in my place – on my face

This Unlit Light - Woman by Richard Diebenkorn


L was used to being liked.  L was used to being popular, sought-out for social soirees, head-hunted for educational and creative projects.  She was used to being firmly connected to family, friends and folk of like mind.  It seemed nothing could shake her self-confidence.

Then it all changed.*  Life tipped her unceremoniously into another version of itself, a version which was the opposite in both degree and kind.  Her task in this version of shadows and invisibility took ten years.  She used to call it her Dark Time, her time in the Wasteland, because most of the time she was not even aware that a task existed.  But now that the task is done she sees it differently.  There is gratitude.  This is why.

Life was kind enough to strip her of all her stories, her income, her so-called choices, her mobility, her means of escape, and especially her sources of spiritual entertainment, so that without her habitual props she would fall flat on her face.  And by some fluke of fate she stayed there instead of clambering up and fighting on.  Call it Grace.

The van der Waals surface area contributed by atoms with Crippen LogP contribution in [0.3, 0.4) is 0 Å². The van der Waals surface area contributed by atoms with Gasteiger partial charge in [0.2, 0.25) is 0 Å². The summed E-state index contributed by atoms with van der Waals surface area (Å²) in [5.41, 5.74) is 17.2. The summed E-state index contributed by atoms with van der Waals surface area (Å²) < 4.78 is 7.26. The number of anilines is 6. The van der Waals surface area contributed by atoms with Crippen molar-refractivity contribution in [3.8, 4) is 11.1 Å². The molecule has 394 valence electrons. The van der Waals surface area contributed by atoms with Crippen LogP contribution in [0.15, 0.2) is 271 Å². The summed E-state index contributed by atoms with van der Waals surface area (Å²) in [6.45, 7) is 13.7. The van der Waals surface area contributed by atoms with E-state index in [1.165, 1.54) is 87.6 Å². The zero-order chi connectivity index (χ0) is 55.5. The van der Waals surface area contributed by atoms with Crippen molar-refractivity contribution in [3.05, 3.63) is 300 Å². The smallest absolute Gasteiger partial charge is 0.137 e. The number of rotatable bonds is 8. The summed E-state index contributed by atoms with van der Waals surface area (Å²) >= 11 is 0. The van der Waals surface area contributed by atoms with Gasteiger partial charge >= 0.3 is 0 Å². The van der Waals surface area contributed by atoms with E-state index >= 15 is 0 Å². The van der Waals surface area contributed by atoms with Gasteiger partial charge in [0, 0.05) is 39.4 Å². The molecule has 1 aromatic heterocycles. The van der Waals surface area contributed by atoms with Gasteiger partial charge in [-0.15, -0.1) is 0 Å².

Stayed there.  Something in her knew that she was in her place – on her face.  That was the place where she was finally incarcerated with the inescapable questions that had been her life-long companions:

Is it true that there is a joy without cause, a contentment without conditions, a peace that passes all understanding, and a love that has no subject or object?

And deeper, further:

 Who, or what, wants to know this?


It turned out that solving the last question revealed the truth of the others.  Coming face to face with the me-mirage, falling through the mirror and down the wormhole, exploding out into our world of unlit light, finally faceless, and at home in the placeless.


If you knew how important you were, you would fragment into a billion pieces
and just be light.

~ Byron Katie

* How this came to pass is another story for another day.

Painting by Richard Diebenkorn


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